Kids Company closed its doors on 5 August, ending all its services and leaving rumours echoing through the sector. The charity’s founder Camila Batmanghelidjh, supporters and staff, the government, the Charity Commission and plenty of people in the sector have all had something to say, but it will be some time before the post mortem is complete and we have a good understanding as to the reasons for the sudden collapse.
Meanwhile, what lessons can be learned for other charities? To answer that, we need to know who was in charge of the charity, which is the same as for any charity, and that is why Kids Company’s fate matters to the sector.
First and last and always, the trustees are in charge. They should be at the centre of the governance of any charity, large or small, simple or complex and whatever its challenges. Risk management must be a part of that, as must the relationship with the CEO and any funders. If this essential governance control is absent, only luck will continue to allow a charity to continue. We do not yet know if this was a problem at Kids Company but we can all examine our own charities.
Second, the Charity Commission is in charge of regulating the charity sector and directly regulates charities which are registered with it. The Charities Act sets out specific objectives, duties and powers in this regard with the aim of promoting and protecting charitable endeavour. It is impossible for the Commission to actively monitor all charities, so the question is whether it is applying its limited resources in the most effective way.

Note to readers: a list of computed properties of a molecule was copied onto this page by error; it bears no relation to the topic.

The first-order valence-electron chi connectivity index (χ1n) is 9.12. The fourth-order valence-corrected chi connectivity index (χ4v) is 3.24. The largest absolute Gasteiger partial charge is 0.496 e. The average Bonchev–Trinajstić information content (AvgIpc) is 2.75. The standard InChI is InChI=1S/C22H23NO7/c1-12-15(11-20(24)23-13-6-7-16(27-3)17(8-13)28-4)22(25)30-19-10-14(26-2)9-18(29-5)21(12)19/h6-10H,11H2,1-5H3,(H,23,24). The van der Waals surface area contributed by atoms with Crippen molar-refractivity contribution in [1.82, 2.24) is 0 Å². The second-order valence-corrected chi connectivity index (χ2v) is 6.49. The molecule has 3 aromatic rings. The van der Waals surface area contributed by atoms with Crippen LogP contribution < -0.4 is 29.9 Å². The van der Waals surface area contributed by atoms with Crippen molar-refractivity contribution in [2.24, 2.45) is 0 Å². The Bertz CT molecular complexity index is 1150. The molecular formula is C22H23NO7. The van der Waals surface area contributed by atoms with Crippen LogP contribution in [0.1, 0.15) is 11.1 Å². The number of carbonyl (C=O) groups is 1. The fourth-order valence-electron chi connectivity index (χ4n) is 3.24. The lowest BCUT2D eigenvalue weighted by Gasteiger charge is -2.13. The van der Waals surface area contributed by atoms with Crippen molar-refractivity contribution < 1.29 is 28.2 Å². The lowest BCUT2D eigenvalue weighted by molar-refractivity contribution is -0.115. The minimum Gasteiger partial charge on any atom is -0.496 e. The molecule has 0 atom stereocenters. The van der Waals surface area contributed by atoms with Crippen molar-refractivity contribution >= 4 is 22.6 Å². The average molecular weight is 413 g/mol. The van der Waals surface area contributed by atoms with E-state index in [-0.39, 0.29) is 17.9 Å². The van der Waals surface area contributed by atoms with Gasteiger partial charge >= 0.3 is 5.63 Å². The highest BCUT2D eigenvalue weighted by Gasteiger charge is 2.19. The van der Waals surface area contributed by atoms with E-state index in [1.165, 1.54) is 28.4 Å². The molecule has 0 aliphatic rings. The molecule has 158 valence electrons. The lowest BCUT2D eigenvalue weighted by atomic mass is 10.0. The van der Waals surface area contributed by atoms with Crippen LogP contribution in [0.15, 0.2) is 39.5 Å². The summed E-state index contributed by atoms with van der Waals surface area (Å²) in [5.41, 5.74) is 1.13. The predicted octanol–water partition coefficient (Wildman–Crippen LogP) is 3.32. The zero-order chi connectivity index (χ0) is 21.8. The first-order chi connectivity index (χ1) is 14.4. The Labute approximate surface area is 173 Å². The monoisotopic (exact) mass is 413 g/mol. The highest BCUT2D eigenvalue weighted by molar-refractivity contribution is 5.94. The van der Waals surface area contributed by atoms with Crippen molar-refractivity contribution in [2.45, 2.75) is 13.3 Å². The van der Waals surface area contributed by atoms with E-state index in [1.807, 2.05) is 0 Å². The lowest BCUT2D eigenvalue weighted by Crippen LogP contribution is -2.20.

That means prioritising wisely, producing clear guidance, spotting risks and dealing with them, and maintaining an expert staff. It does not always get all of this right and can be forgiven for finding the task challenging. However it must continually ask itself if it is going about things in the most effective way.
There are also questions to be asked as to the independence of charities from funders and government in particular. The Commission is hot on this issue but it is also the role of government (central, local, and indeed any public body) to avoid courting trouble by jeopardising the independence of charities. Any charity with funding, contractual or other connections with a public body should be alert to the danger of threats to the charity’s independence.
The fate of Kids Company, its staff and beneficiaries, is sad but is a cautionary tale for others. All charities should take heed. For more information on our Charities service please visit our Charity Law service page. If you would like to know more please contact Chris Knight on 01604 233233 or click here to email Chris.